Liz: You mentioned that your app works really well with Voiceover, but you’re not as sure about low vision accessibility. Uh, if potentially you might want feedback once the app, or just in general, if you’re willing to share contact information, how can people contact you?


Zac: Yeah, that would be awesome. I, I need that, and I, like I said, I want to make it accessible for everyone. And, because I’ve, (Chuckle.) Made the interfaces myself, like, I, I can’t necessarily test the contrasts of those since I can’t see the screen myself.  So, if people want to reach out, it’s, my business email address is

It’s a long one, but I also, I own that domain, so you can go to the website at

and that will be the best way to contact me for right now.


Chris: Well Zac, thank you so much for sharing your story, again, thank you for your service, we really appreciate it, glad that you’re doing better. It sounds like things were really, really rough for you. And we’re glad you’re still here, and that we were able to talk with you today.


Zac: Yeah. Thank you guys so much for having me on. I really appreciate it. It’s, it’s huge, so thank you for your time.


Liz: You’re welcome. Thank you for yours.


Chris: Yeah. Absolutely.  Thanks for listening to the Penny Forward podcast. If you enjoy this content, and you would like to learn more about Penny Forward, please go and visit our website at

While you are there, please consider joining Penny Forward, for just $9.99 a month or 99 dollars a year, and you will get access to our online financial literacy education courses, our weekly members only group chats, our weekly email newsletter, and early access to every Penny Forward podcast episode. Plus, discounted access to one on one financial coaching, and much, much more. And if you’re on the fence about trying that, then consider joining as a guest member. As a guest member, you will receive early access to the Penny Forward podcast, as well as access to our Budgeting and Banking Basics course so you can get an idea for what our online courses are like. And, don’t forget to come and visit us at the  American Council of the Blind and National Federation of the Blind national conventions coming up in July.  The Penny Forward podcast  is produced by Chris Peterson and Liz Bottner, with assistance from MOe Carpenter. Audio editing and post production is provided by Brynn Lee at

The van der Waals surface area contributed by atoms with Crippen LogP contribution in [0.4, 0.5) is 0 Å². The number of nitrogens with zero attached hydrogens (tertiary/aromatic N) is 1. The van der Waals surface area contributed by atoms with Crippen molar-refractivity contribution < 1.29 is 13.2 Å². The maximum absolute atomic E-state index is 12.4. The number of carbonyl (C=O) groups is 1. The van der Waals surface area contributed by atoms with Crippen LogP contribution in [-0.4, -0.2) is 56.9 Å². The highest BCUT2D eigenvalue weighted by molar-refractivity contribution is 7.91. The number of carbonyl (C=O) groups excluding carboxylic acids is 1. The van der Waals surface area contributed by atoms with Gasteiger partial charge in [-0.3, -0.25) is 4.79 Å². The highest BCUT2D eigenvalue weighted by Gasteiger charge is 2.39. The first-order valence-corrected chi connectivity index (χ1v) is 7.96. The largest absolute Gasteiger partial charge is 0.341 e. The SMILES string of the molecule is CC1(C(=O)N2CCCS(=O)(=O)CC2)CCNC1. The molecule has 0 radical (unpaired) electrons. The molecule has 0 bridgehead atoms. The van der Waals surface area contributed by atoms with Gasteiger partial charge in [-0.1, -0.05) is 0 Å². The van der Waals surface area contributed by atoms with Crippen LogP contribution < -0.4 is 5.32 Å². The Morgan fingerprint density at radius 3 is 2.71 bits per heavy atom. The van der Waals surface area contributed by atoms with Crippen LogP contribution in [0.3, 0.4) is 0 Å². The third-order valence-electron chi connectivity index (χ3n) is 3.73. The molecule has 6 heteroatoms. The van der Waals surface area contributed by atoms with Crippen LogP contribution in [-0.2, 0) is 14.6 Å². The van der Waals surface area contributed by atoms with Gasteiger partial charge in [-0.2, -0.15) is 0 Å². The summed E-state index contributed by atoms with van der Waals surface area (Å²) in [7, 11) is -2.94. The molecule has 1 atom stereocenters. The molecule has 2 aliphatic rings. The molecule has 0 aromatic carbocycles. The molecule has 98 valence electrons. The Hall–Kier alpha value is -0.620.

transcription is provided by Anne Verduin, and the music is performed and composed by Andre Louis. Penny Forward is a 503 C 3 nonprofit organization whose mission is to help blind people navigate the complicated landscape of personal finance through education, mentoring, and mutual support. Visit our website to learn more at

Now, for all of us in the Penny Forward community, I’m Chris Peterson, …


Liz: I’m Liz Bottner, …


MOe: And I’m MOe Carpenter.


Chris: Have a great week, and thanks for listening.